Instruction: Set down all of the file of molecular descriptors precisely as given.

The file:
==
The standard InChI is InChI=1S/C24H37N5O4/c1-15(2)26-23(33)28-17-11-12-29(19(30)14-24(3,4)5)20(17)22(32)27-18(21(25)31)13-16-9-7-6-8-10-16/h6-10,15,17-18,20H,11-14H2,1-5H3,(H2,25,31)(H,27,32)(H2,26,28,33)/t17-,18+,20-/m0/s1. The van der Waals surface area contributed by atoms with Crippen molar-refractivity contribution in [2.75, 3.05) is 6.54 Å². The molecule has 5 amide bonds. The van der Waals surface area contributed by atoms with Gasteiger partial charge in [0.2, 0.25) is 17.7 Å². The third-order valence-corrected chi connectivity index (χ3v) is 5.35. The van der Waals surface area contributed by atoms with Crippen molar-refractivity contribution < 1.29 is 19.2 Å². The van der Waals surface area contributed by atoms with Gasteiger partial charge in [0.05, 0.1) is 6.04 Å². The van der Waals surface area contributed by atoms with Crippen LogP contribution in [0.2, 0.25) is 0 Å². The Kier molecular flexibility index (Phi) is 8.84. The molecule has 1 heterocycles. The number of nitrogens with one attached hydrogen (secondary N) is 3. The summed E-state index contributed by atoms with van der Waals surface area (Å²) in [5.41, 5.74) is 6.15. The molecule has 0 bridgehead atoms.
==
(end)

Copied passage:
The standard InChI is InChI=1S/C24H37N5O4/c1-15(2)26-23(33)28-17-11-12-29(19(30)14-24(3,4)5)20(17)22(32)27-18(21(25)31)13-16-9-7-6-8-10-16/h6-10,15,17-18,20H,11-14H2,1-5H3,(H2,25,31)(H,27,32)(H2,26,28,33)/t17-,18+,20-/m0/s1. The van der Waals surface area contributed by atoms with Crippen molar-refractivity contribution in [2.75, 3.05) is 6.54 Å². The molecule has 5 amide bonds. The van der Waals surface area contributed by atoms with Gasteiger partial charge in [0.2, 0.25) is 17.7 Å². The third-order valence-corrected chi connectivity index (χ3v) is 5.35. The van der Waals surface area contributed by atoms with Crippen molar-refractivity contribution < 1.29 is 19.2 Å². The van der Waals surface area contributed by atoms with Gasteiger partial charge in [0.05, 0.1) is 6.04 Å². The van der Waals surface area contributed by atoms with Crippen LogP contribution in [0.2, 0.25) is 0 Å². The Kier molecular flexibility index (Phi) is 8.84. The molecule has 1 heterocycles. The number of nitrogens with one attached hydrogen (secondary N) is 3. The summed E-state index contributed by atoms with van der Waals surface area (Å²) in [5.41, 5.74) is 6.15. The molecule has 0 bridgehead atoms.